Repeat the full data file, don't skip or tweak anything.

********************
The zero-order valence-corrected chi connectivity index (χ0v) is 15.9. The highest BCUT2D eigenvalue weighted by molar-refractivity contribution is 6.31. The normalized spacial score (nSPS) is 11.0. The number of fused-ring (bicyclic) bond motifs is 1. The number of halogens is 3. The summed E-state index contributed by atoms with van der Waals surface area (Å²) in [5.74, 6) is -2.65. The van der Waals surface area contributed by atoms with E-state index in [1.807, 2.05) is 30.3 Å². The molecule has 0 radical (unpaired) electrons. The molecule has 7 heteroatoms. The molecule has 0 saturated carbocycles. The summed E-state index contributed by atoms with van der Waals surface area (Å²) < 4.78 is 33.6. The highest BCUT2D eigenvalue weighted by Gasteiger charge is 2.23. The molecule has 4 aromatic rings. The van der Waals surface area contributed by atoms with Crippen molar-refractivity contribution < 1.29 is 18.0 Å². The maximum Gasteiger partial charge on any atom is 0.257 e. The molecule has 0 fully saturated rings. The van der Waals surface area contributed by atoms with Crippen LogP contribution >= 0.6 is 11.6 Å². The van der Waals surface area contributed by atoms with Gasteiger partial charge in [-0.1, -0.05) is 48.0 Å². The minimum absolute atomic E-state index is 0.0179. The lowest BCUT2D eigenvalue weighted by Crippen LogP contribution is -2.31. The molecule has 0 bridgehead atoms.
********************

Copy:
The zero-order valence-corrected chi connectivity index (χ0v) is 15.9. The highest BCUT2D eigenvalue weighted by molar-refractivity contribution is 6.31. The normalized spacial score (nSPS) is 11.0. The number of fused-ring (bicyclic) bond motifs is 1. The number of halogens is 3. The summed E-state index contributed by atoms with van der Waals surface area (Å²) in [5.74, 6) is -2.65. The van der Waals surface area contributed by atoms with E-state index in [1.807, 2.05) is 30.3 Å². The molecule has 0 radical (unpaired) electrons. The molecule has 7 heteroatoms. The molecule has 0 saturated carbocycles. The summed E-state index contributed by atoms with van der Waals surface area (Å²) < 4.78 is 33.6. The highest BCUT2D eigenvalue weighted by Gasteiger charge is 2.23. The molecule has 4 aromatic rings. The van der Waals surface area contributed by atoms with Crippen molar-refractivity contribution < 1.29 is 18.0 Å². The maximum Gasteiger partial charge on any atom is 0.257 e. The molecule has 0 fully saturated rings. The van der Waals surface area contributed by atoms with Crippen LogP contribution >= 0.6 is 11.6 Å². The van der Waals surface area contributed by atoms with Gasteiger partial charge in [-0.1, -0.05) is 48.0 Å². The minimum absolute atomic E-state index is 0.0179. The lowest BCUT2D eigenvalue weighted by Crippen LogP contribution is -2.31. The molecule has 0 bridgehead atoms.